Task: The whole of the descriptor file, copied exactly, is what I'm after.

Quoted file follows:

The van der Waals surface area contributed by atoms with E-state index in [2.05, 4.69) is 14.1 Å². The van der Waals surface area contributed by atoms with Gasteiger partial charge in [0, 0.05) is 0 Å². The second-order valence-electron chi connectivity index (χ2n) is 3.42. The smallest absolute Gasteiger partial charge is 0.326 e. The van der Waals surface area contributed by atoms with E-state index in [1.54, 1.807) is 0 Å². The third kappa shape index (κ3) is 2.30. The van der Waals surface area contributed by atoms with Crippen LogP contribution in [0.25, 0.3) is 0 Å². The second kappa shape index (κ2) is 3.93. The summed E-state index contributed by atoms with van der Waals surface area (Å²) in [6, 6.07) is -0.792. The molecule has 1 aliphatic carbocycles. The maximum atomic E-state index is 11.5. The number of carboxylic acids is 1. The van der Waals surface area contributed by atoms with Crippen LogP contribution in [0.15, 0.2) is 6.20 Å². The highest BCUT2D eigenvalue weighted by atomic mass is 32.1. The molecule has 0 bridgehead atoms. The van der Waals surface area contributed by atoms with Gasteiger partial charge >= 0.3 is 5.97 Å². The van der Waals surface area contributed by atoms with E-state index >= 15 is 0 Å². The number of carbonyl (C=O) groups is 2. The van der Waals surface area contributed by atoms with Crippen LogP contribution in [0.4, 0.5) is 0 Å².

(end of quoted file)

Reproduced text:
The van der Waals surface area contributed by atoms with E-state index in [2.05, 4.69) is 14.1 Å². The van der Waals surface area contributed by atoms with Gasteiger partial charge in [0, 0.05) is 0 Å². The second-order valence-electron chi connectivity index (χ2n) is 3.42. The smallest absolute Gasteiger partial charge is 0.326 e. The van der Waals surface area contributed by atoms with E-state index in [1.54, 1.807) is 0 Å². The third kappa shape index (κ3) is 2.30. The van der Waals surface area contributed by atoms with Crippen LogP contribution in [0.25, 0.3) is 0 Å². The second kappa shape index (κ2) is 3.93. The summed E-state index contributed by atoms with van der Waals surface area (Å²) in [6, 6.07) is -0.792. The molecule has 1 aliphatic carbocycles. The maximum atomic E-state index is 11.5. The number of carboxylic acids is 1. The van der Waals surface area contributed by atoms with Crippen LogP contribution in [0.15, 0.2) is 6.20 Å². The highest BCUT2D eigenvalue weighted by atomic mass is 32.1. The molecule has 0 bridgehead atoms. The van der Waals surface area contributed by atoms with Gasteiger partial charge >= 0.3 is 5.97 Å². The van der Waals surface area contributed by atoms with E-state index >= 15 is 0 Å². The number of carbonyl (C=O) groups is 2. The van der Waals surface area contributed by atoms with Crippen LogP contribution in [0.4, 0.5) is 0 Å².